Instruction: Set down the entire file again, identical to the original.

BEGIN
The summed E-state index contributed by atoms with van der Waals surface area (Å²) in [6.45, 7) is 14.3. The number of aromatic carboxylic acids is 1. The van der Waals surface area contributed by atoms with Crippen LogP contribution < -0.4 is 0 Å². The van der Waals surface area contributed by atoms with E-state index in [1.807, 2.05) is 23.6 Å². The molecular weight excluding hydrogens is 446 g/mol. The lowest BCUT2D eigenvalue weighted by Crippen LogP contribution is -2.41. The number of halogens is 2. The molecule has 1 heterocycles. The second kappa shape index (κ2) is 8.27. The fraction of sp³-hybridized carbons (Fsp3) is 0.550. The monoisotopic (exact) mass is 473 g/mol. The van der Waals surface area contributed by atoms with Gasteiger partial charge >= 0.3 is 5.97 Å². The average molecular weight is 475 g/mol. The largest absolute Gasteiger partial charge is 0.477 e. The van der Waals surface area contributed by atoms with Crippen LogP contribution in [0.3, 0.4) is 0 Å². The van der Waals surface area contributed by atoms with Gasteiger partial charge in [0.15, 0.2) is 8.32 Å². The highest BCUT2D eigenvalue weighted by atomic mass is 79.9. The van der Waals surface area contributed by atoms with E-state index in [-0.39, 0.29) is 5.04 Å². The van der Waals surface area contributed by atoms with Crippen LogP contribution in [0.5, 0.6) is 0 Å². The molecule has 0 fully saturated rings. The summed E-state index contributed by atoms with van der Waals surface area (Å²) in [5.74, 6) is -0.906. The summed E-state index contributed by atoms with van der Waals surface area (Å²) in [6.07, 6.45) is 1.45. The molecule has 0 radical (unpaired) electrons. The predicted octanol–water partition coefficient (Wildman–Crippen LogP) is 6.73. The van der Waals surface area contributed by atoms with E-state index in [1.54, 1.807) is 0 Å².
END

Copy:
The summed E-state index contributed by atoms with van der Waals surface area (Å²) in [6.45, 7) is 14.3. The number of aromatic carboxylic acids is 1. The van der Waals surface area contributed by atoms with Crippen LogP contribution < -0.4 is 0 Å². The van der Waals surface area contributed by atoms with E-state index in [1.807, 2.05) is 23.6 Å². The molecular weight excluding hydrogens is 446 g/mol. The lowest BCUT2D eigenvalue weighted by Crippen LogP contribution is -2.41. The number of halogens is 2. The molecule has 1 heterocycles. The second kappa shape index (κ2) is 8.27. The fraction of sp³-hybridized carbons (Fsp3) is 0.550. The monoisotopic (exact) mass is 473 g/mol. The van der Waals surface area contributed by atoms with Gasteiger partial charge >= 0.3 is 5.97 Å². The average molecular weight is 475 g/mol. The largest absolute Gasteiger partial charge is 0.477 e. The van der Waals surface area contributed by atoms with Crippen LogP contribution in [0.3, 0.4) is 0 Å². The van der Waals surface area contributed by atoms with Gasteiger partial charge in [0.15, 0.2) is 8.32 Å². The highest BCUT2D eigenvalue weighted by atomic mass is 79.9. The van der Waals surface area contributed by atoms with E-state index in [-0.39, 0.29) is 5.04 Å². The van der Waals surface area contributed by atoms with Crippen LogP contribution in [0.5, 0.6) is 0 Å². The molecule has 0 fully saturated rings. The summed E-state index contributed by atoms with van der Waals surface area (Å²) in [5.74, 6) is -0.906. The summed E-state index contributed by atoms with van der Waals surface area (Å²) in [6.07, 6.45) is 1.45. The molecule has 0 radical (unpaired) electrons. The predicted octanol–water partition coefficient (Wildman–Crippen LogP) is 6.73. The van der Waals surface area contributed by atoms with E-state index in [1.54, 1.807) is 0 Å².